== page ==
Making Progress? Canada’s Top Business Sustainability Challenges

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"Judge a man by his questions rather than his answers." – Voltaire

 

How much pollution is generated? How many acres have been deforested? How much carbon is in the atmosphere?  Answers to these questions are often discouraging.

Can we draw any encouragement, then, from the questions business leaders ask themselves about sustainability? The questions themselves are arguably leading indicators of progress, suggesting hard-won understanding of how to frame seemingly intractable problems. So how do we know what makes for a better question?

Keep John Ehrenfeld in mind: “Less bad” is not “more good,” he asserts. Incremental changes to day-to-day business will not steer us away from the ecological cliff we are approaching.  Being “more good” requires us to ask different questions – not about how to do less damage, but rather about how to create greater benefits.

Each year, the Network for Business Sustainability (NBS) convenes its Leadership Council to collectively identify the leading sustainability challenges facing businesses. Comprised of large companies seen as sustainability leaders in their sectors in Canada, the council includes Suncor Energy, Teck, Tim Hortons, TD Bank, 3M, Target, The Home Depot Canada and about ten others. Over the years, it has become clear that the questions these companies are asking are becoming more complex. The questions demonstrate that council members are embracing their responsibility to lead change in a complex global system. These companies have accepted the challenge of doing more good – not just less bad.

Are they asking the right questions?

Here are the top challenges identified by NBS’s Leadership Council at their fall meeting in 2013:

Future-Thinking: How can businesses act for tomorrow today?

Initial solutions point to policies that re-balance external forces, like quarterly earnings expectations, that exalt short-term results over long-term outcomes. NBS has commissioned an exhaustive review of leading academic research on how firms can best consider long-term impacts of today’s decisions. Findings will be reported this fall.

Resilience: How can companies design resilient sustainability programs that can survive changes in leadership, economic downturns, political shifts, and other setbacks?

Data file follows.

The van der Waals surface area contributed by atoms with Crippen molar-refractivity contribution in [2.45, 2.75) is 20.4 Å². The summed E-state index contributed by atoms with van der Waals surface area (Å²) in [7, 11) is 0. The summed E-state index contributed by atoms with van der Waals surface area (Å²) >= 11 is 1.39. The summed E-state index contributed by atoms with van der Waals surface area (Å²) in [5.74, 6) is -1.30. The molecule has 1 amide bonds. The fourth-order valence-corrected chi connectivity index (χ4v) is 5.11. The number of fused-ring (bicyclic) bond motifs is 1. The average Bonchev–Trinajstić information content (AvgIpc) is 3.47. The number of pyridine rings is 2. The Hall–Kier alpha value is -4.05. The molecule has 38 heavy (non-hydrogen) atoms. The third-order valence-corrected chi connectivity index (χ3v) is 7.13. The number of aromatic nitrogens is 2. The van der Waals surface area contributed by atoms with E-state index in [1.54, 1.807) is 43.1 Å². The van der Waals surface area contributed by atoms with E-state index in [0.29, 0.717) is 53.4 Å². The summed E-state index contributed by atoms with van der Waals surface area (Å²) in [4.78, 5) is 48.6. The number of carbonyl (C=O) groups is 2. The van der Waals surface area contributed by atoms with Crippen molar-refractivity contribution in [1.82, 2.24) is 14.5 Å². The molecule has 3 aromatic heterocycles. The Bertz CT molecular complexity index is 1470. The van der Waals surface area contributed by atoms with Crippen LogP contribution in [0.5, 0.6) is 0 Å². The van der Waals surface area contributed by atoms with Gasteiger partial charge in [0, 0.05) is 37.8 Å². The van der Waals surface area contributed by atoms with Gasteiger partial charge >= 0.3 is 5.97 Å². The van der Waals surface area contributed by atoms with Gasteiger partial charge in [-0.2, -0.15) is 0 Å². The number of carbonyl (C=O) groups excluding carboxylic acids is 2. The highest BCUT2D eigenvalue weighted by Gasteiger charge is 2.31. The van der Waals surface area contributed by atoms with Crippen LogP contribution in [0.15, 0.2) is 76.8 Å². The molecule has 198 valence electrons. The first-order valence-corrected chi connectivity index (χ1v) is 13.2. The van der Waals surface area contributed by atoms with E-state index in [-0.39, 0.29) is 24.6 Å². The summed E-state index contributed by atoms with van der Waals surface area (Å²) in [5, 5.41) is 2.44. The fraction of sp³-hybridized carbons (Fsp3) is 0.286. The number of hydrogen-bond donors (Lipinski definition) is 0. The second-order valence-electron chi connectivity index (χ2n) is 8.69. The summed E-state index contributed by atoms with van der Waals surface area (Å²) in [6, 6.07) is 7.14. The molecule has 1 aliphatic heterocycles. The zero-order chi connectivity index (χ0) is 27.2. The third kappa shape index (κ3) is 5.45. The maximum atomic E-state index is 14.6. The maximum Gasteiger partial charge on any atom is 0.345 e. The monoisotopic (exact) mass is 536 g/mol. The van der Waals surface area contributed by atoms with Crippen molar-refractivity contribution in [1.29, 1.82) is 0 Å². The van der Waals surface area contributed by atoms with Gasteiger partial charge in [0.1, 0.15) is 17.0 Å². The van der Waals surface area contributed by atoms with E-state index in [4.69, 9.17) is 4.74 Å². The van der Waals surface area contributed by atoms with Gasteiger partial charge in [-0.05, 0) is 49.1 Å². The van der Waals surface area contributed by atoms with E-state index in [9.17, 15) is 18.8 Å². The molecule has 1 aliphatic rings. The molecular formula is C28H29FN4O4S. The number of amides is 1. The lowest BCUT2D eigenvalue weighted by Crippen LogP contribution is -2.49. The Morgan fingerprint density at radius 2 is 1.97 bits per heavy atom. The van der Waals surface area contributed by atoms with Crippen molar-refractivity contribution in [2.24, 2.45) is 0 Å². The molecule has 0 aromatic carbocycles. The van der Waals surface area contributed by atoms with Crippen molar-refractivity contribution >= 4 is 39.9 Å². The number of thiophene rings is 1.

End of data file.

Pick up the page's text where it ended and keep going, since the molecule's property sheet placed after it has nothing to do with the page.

Sustainability initiatives tackle complex problems: they must balance not only market demands and investor expectations, but also ambiguous and dynamic social and environmental problems. Some fail outright. Some fall victim to leadership changes. Many depend on political or market futures that do not pan out. So what makes a company’s sustainability initiatives sustainable?

Collaboration: How can companies most effectively engage with activist groups and NGOs on controversial issues?

Corporate sustainability leaders embrace their responsibility and opportunity to engage community stakeholders. Yet, rules are largely unwritten. Goals, strategies and capacities of community stakeholders vary wildly. A complementary question important for Canadian businesses addresses aboriginal views: What are the best ways for businesses to incorporate Aboriginal perspectives on sustainability, and include Aboriginal communities in discussion of projects that affect their interests?

Innovation: How can firms create a pragmatic connection between sustainability and innovation?

Sustainability is commonly framed as a problem of technological innovation. Yet, increased efficiency of solar PV, lower costs of battery storage or electric vehicles are not the full solution. Pragmatic innovation explores how that process can be driven by market needs rather than technological possibility.

Metrics & Measures: What are the appropriate metrics for sustainable development in a natural-resource, export-based and growing economy such as Canada’s?

How can the low-hanging fruit of relatively cheap environmental gains in the “brown economy” get measured and prioritized?

Value Chains: How can firms improve overall performance by embedding sustainability throughout their value chains?

NBS has studied the processes by which firms can embed sustainability in their value chains to assure compliance and reduce risks. Yet, how can a firm’s supply chain efforts move beyond the compliance and risk mindset? How can supply chain sustainability create strategic advantages like access to markets, new products and services, and stronger customer relationships?

Consumer Apathy: How can companies combat consumer apathy to build active support for sustainability initiatives?

Companies are responding to consumers’ expressed preferences for responsible products, but struggle to drive consumer follow-through at point of purchase. Companies recognize that cutting-edge tech solutions won’t cut it; they need to satisfy all concerns about price, quality and style.

Business leaders and NBS researchers are discussing these issues on social media such as Twitter and LinkedIn. Participate in framing the top challenges to engage leading academics to produce targeted research.

Download the full report: Simplifying Complexity: the 8 Sustainability Challenges for Canadian Businesses in 2014.

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Initiate discussion on NBS’s LinkedIn Group.